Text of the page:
Local landlords came out to Highland City Hall last week to learn more about new rental inspections that are expected to begin on June 1.
"What we aren't here to do is debate," Highland EMS Chief Brian Wilson said at the start of the meeting.
Last month, the Highland City Council passed new regulations that require health and safety inspections of rental properties every time there is a change in tenancy or a rental property switches ownership.
The inspections are a continuance of a Landlord Registration program, instituted in 2010, that requires all landlords to register every rental property they own in Highland. With the combination of these two programs, city officials hope to get all landlords registered and weed out existing nuisance conditions that are safety hazards for tenants.
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The city worked on the ordinance for about a year and a half, and asked local property managers to help form it. The purpose of the inspections is to help establish and maintain a consistent baseline of health and safety standards for residents and renters, according to a letter the city recently sent to property owners.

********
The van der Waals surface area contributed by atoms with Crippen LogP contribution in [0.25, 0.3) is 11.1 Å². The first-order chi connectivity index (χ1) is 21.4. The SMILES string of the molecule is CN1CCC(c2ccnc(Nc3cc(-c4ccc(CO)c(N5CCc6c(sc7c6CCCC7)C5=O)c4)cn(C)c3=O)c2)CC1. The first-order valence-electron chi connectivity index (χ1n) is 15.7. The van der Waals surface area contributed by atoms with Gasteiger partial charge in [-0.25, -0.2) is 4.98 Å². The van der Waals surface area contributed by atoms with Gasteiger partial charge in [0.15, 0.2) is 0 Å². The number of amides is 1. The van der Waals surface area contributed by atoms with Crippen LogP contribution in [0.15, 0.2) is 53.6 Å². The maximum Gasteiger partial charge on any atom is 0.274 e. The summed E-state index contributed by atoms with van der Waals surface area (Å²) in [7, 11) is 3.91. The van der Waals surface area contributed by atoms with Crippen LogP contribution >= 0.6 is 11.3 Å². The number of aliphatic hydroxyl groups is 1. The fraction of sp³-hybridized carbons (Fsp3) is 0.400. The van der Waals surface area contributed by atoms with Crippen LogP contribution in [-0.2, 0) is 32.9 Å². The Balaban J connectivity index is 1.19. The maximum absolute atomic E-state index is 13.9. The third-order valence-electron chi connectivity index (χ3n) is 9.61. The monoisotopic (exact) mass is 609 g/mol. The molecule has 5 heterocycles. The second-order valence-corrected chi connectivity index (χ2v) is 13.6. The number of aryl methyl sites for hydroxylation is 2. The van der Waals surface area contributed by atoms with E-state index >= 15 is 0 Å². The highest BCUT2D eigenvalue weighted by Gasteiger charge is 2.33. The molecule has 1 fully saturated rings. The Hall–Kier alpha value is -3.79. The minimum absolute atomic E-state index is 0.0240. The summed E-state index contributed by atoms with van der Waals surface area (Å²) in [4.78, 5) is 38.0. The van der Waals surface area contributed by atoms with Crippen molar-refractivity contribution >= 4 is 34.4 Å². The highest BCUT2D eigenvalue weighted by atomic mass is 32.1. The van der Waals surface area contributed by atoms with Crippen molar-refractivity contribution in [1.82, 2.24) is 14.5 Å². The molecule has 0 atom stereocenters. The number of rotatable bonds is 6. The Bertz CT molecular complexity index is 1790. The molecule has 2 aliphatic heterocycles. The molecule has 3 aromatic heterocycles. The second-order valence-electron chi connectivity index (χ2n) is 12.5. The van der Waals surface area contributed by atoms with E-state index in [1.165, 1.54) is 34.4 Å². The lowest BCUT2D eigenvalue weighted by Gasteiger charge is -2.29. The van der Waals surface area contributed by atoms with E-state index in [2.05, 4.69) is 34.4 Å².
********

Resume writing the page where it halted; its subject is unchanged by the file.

However, because Highland has never had a program like this before, local landlords voiced confusion and concerns about the inspection process.
As a result, the city invited all registered landlords to a public meeting on May 9. The letter sent to property owners included a residential rental unit inspection request form, a landlord registration application, and the drafted list of nuisance conditions outlined by the city thus far.
During the meeting, Wilson, who is temporarily overseeing the inspections until the city can hire a new chief building and zoning officer, directed the conversation flow.